It's a huge problem when the CIO isn't an engineer. That's simply a disaster in glorious slow-motion Technicolor. Look at the time-lapse downfall of HP from a respected engineering company to one that's known today only for selling printers that are cheaper than their overpriced ink. (Thanks, Carly, I'm sure this country could use a genius of your caliber at the helm.)
But the more common source of discontent happens when developers are tossed a pile of requirements and told "shut up and make this X." Every developer I've known will have serious questions about those requirements, because they're always filled with errors and inconsistencies. In most cases the flaws are not evident until after development has progressed beyond the Rubicon. Being able to discuss the requirements with the stakeholder, to make suggestions on how to improve the product, to develop the best possible X to further the business, that's what developers crave. Give them that, and a steady paycheck, and you have happy people with satisfying jobs.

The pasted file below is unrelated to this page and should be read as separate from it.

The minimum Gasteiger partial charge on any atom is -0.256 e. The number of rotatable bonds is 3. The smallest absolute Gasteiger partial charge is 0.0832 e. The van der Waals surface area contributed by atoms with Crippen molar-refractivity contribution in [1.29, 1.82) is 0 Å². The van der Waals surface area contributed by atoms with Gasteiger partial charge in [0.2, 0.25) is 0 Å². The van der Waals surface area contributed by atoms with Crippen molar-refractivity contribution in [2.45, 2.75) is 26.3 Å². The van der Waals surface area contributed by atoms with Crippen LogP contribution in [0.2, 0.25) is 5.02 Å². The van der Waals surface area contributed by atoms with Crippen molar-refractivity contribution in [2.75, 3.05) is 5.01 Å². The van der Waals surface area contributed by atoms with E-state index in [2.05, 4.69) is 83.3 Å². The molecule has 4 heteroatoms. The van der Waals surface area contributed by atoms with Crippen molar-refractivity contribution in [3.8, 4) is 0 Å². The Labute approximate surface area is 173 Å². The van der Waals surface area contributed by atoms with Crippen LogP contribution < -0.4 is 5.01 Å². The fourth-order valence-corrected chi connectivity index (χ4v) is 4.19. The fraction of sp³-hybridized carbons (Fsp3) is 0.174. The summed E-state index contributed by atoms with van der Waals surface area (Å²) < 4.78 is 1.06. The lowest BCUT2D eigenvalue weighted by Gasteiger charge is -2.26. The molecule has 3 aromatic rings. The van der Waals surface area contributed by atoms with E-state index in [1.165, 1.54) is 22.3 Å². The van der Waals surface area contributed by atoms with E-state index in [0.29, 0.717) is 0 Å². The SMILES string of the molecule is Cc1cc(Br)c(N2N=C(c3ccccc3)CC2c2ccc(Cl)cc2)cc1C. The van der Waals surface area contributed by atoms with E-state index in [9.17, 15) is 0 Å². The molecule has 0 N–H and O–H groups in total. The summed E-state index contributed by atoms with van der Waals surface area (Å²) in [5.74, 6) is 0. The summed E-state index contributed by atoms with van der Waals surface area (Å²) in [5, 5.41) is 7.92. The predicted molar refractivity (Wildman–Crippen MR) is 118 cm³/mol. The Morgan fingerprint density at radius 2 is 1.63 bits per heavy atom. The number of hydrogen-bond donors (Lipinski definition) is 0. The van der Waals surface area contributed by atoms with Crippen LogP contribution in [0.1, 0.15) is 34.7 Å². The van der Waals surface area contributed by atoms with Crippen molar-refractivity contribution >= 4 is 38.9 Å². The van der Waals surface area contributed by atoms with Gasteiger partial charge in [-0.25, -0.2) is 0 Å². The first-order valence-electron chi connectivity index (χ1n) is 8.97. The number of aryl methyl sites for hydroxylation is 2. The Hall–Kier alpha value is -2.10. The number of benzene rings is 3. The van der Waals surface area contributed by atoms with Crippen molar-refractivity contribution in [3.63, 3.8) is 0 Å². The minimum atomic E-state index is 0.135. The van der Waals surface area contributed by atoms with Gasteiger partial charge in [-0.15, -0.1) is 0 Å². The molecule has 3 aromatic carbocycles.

And if you tell them "hand this coding over to Haich WunBee over at Outsorcery, Inc.", don't be surprised if satisfaction drops.